2. The student begins to open up more to the direction of her Secure Self.  She recognizes her own ability and feels excited about asserting her own creativity. 

Given her own genuine strength, she doesn't need to gather strength from her teacher's power and negativism. 

The teacher continues to be directed by her Needy Self.  She senses that the student no longer worships her nor desperately needs her as she did in the past.  She sense that their role compatibility is crumbling and feels uneasy about it.  She herself feels pretty inadequate when her role support wavers.  Soon she will find some pretext to eliminate the student from her fold.  She will gather the other students tightly around her and try to bind them together with denunciations of the wayward one.  Meanwhile, the student might have independently been removing herself from the fold before she was expelled.  Because her Secure Self is in charge, she has no need to engage in vicious attacks against the teachers.  If she begins teaching, she will build her reputation on the positive talents she has to offer rather than on an anti-teacher campaign.  She will probably feel some sadness about not being understood by the teacher and the others but won't dwell on it.

3. Both the teacher and the student remain under the direction of their Needy Selves.  Something goes wrong in their role balance.  The teacher might overplay her Super Mom role.  The student might try role hopping and attempt to come across as the authoritative one. 

They both feel threatened by the imbalance they experience - threatened because they aren't getting enough satisfaction for those unmet needs. 

Because their struggle for need satisfaction takes place on such a primitive level, they can't deal with such upsets rationally - all they know is how to split apart dramatically, violently.  Each probably feels that she got rid of the other.  The student probably begins teaching and scurrying around trying for performance opportunities.  Both openly denounce one another and gather followers on the basis of their negativity toward each other.  They feel bitter and betrayed and become downright vicious.  They haven't learned anything about themselves or about the other.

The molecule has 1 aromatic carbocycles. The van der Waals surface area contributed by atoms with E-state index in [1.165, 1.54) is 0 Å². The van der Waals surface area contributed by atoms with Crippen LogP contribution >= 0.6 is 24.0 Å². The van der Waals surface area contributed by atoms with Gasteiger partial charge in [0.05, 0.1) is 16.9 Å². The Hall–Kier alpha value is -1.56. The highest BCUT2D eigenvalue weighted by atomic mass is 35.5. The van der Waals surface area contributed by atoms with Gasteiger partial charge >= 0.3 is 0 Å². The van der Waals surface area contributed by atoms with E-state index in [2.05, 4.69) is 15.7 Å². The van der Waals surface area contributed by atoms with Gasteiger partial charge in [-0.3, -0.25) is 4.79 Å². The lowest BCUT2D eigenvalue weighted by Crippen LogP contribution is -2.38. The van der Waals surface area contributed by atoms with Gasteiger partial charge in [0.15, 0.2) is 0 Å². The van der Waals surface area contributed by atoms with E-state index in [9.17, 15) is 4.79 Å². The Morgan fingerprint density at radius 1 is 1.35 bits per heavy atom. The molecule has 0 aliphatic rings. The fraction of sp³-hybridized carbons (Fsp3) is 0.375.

4. Both the teacher and the student open up more to the direction of their Secure Selves.  Neither has to cling desperately to a role. 

They talk openly about the progress that the student is making and about what abilities she ought to develop before teaching or leading a troupe on her own.  The teacher encourages the student to go out on her own,

feeling confident of her own ability to stay in business even with her student out there as competition.  The one doesn't have to be always strong and the other always weak.  They find that they like each other rather than need each other.  Of course they will experience some jealousy, fear, self-doubt, and pettiness - but they will go beyond them.  Based on what they have learned about themselves, they can form genuine relationships with others more easily.

As you probably know, those who are the closest have the greatest potential for mutual hatred.  This holds true within the bellydance profession as well.  Look at the bitter rivalries that exist between competitors at all levels of the profession.  My guess is that you will find that most of these rivals were very close at one time, if not teacher-student, then partners of some sort.

I'm not offering simplistic solutions for very complex problems.  I have just scratched the surface of the problem with this analysis.  The framework I have presented emphasizes the dynamic between the Needy Self and the Secure Self, and the threatening nature of an imbalance in roles between needy people. 

My hope is that this framework will enable you to take a fresh look at an old problem. 

If, after applying the framework to yourself, you are concerned about how one shifts from the direction of the Needy Self to that of the Secure Self, be comforted by the fact that most people are struggling with this question in one way or another.  People do change.  They change as the result of working through interpersonal crises, by practicing meditation or other forms of spiritual renewal, or by persevering in counseling or psychotherapy.